Harvey Weinstein's Ex Georgina Chapman Spotted Out in N.Y.C. Weeks Before He's Convicted of Rape

A few weeks before a jury convicted Harvey Weinstein of rape, his ex-wife Georgina Chapman was seen stepping out in the same city.

Chapman was spotted out and about running errands on January 29 in New York City, where her ex-husband had been undergoing a criminal trial on five counts of varying sexual assault charges. Weinstein was convicted Monday in the New York City court on two of the charges — criminal sexual act in the first degree and rape in the third degree.

Chapman, 43, who married the disgraced producer, 67, in 2007 and announced their split in 2017, has kept a low-profile since he was accused of victimizing more than 80 women. The former couple, who shares two young kids, reached a divorce settlement in January 2018.

Photos of her outing show a serious-looking Chapman with her hair slicked back and in sunglasses walking through the streets of Manhattan.

Chapman continues to head her popular high-fashion brand Marchesa, which she started in 2004.

RELATED: How Harvey Weinstein’s Ex, Georgina Chapman, Has Moved on After Leaving the Disgraced Producer

Chapman announced she was leaving Weinstein in October 2017 saying in a statement obtained by PEOPLE at the time, “My heart breaks for all the women who have suffered tremendous pain because of these unforgivable actions.”

“I have chosen to leave my husband,” she said. “Caring for my young children is my first priority and I ask the media for privacy at this time.”

Weinstein reportedly paid Chapman a divorce agreement worth roughly $15 to $20 million, a source told PEOPLE in 2018. Chapman also got primary custody of their two children.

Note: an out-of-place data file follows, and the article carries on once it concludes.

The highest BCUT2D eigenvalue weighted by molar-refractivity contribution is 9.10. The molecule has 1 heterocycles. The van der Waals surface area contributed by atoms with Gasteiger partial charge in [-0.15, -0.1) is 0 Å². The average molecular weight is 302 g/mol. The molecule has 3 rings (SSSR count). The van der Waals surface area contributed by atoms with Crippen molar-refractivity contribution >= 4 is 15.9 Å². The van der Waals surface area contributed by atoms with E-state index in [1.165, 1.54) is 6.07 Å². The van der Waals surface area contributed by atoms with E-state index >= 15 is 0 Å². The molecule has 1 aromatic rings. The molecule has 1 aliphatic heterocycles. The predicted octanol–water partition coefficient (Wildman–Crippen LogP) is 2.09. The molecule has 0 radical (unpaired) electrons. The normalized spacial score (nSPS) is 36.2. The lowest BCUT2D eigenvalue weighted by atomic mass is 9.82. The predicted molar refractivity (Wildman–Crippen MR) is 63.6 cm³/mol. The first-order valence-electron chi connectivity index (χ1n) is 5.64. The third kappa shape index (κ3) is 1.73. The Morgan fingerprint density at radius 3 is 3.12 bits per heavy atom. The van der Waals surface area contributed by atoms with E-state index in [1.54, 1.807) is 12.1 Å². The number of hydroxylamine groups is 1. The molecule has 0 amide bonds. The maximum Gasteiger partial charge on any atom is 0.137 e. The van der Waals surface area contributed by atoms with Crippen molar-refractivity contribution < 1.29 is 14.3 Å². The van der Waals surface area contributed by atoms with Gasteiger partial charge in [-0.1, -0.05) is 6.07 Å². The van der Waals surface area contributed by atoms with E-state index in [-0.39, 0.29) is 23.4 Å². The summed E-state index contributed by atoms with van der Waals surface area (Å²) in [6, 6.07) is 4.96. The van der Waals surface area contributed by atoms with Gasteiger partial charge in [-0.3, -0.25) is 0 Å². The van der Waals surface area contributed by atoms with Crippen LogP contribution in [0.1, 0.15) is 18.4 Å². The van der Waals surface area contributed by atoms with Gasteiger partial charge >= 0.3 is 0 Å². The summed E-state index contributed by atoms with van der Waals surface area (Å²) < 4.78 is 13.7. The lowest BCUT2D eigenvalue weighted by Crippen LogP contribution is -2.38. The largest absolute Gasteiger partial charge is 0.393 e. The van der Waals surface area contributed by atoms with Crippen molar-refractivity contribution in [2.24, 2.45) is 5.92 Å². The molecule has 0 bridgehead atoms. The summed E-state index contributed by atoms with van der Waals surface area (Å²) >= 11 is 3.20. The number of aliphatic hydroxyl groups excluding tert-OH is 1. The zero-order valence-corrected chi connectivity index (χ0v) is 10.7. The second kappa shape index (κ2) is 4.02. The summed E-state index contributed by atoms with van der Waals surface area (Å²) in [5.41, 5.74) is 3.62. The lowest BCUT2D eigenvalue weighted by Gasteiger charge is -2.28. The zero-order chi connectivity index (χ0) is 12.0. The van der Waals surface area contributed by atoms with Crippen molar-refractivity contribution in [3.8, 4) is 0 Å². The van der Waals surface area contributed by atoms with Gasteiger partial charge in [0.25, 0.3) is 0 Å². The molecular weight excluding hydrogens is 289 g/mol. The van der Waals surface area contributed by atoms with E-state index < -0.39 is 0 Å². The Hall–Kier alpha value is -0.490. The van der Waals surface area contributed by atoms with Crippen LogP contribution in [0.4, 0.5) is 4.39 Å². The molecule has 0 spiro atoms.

The designer spoke out for the first time about the allegations against her ex in a May 2018 Vogue interview, 7 months after the scandal first broke.

“There was a part of me that was terribly naive — clearly, so naive. I have moments of rage, I have moments of confusion, I have moments of disbelief,” she said. “And I have moments when I just cry for my children. What are their lives going to be? What are people going to say to them? It’s like, they love their dad. They love him. I just can’t bear it for them.”

Chapman told the magazine she “never” knew of Weinstein’s alleged behavior, making the revelations more shocking.

“That’s what makes this so incredibly painful: I had what I thought was a very happy marriage. I loved my life,” she said. “I was so humiliated and so broken… that… I, I, I… didn’t think it was respectful to go out.”

She continued, “I thought, ‘Who am I to be parading around with all of this going on?’ It’s still so very, very raw. I was walking up the stairs the other day and I stopped; it was like all the air had been punched out of my lungs.”

Although more than 80 women have claimed they were victimized by Weinstein, according to The New York Times, the charges in the Manhattan trial were focused on only two women: former production assistant Miriam “Mimi” Haleyi and aspiring actress Jessica Mann.

Another four, who alleged incidents occurring outside the reach or time frame to bring charges in New York, were put on the stand by prosecutors who hoped the women’s experiences would illustrate a pattern of predatory behavior by Weinstein.

The verdict, reached Monday morning by a jury of five women and seven men in State Supreme Court in Manhattan, means Weinstein could be sent to prison when he is sentenced at a later date.

Weinstein a producer behind 20 best-picture Oscar nominees — his five winners in the category include Shakespeare in Love, Chicago and The King’s Speech — had fiercely denied the allegations, countering that his sexual encounters with the two accusers in the New York case were consensual.

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